Thanks to the commitment to standardization across all monitoring program functions, LEVSN can present a regional volunteer-driven perspective on the condition of watersheds that feed Lake Erie and provide a benchmark against which future monitoring can be compared. The first season of monitoring validated that the LEBAF SOP created by LEVSN and partners can create a regional snapshot of watershed health. Leadership was excited to report that the interpretation of the 2022 monitoring season data provided an excellent window into watershed health.
Implementation of the evaluation SOP verified that the network could support more data, sites, and groups and that growth would only increase collective impact. As such, the 2023 monitoring season saw an expansion and maturity of the program, highlights of which we discuss in the methodology and results sections of this use case.
How to get answers to the ultimate question
We all want to get to the ultimate answer - does this network approach generate valuable information on watershed health? However, that’s not an answer easily received. The work to establish a system that could reliably answer that question took much of LEVSN's initial resources. Developing the SOPs and then building a complementary data management system (DMS) to function behind the scenes was paramount to producing a pathway toward tangible and demonstrable wins for water quality. The DMS has two core functions. First, it ensures all groups provide structured, machine-readable data at the end of the monitoring season. Next, it facilitates analytics and information building based on the collected data. The methodology and results sections of this use case focus on the intersection of the data management system and the engagement of the network participants. More discussions on interpretations of data-derived information can be found on Cleveland Water Alliance’s Lake Erie Volunteer Science Network page.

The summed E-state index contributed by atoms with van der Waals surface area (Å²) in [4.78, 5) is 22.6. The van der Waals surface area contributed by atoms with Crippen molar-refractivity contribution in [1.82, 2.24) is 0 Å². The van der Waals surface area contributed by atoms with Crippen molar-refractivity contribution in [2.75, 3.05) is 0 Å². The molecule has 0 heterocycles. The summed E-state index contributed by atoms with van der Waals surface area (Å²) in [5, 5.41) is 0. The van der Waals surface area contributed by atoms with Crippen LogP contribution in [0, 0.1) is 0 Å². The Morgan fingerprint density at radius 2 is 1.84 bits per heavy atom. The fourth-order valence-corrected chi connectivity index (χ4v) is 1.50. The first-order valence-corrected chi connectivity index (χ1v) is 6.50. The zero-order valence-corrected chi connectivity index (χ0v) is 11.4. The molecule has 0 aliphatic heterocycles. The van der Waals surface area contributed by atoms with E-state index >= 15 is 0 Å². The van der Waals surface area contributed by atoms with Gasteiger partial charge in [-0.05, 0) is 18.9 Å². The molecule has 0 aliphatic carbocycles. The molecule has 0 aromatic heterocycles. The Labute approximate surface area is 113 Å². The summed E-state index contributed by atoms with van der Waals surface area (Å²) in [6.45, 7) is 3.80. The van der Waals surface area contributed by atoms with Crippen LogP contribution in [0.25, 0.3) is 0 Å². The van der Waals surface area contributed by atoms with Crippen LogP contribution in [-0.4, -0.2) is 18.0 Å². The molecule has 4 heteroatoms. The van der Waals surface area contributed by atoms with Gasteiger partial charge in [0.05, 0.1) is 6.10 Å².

Section 3: Methodology
This use case focuses on the components of the program guided by data management. We address the question - How did LEVSN partners manage their data to achieve their programmatic goals? The elements outlined in this section characterize the below-the-deck work undertaken and tools used to facilitate efficient collective analysis, reporting, and communication. Documentation exists that shares the SOPs, implementation, data analysis results, and more. For anyone interested in adopting a similar framework and approach in their region, we recommend looking at those resources as well.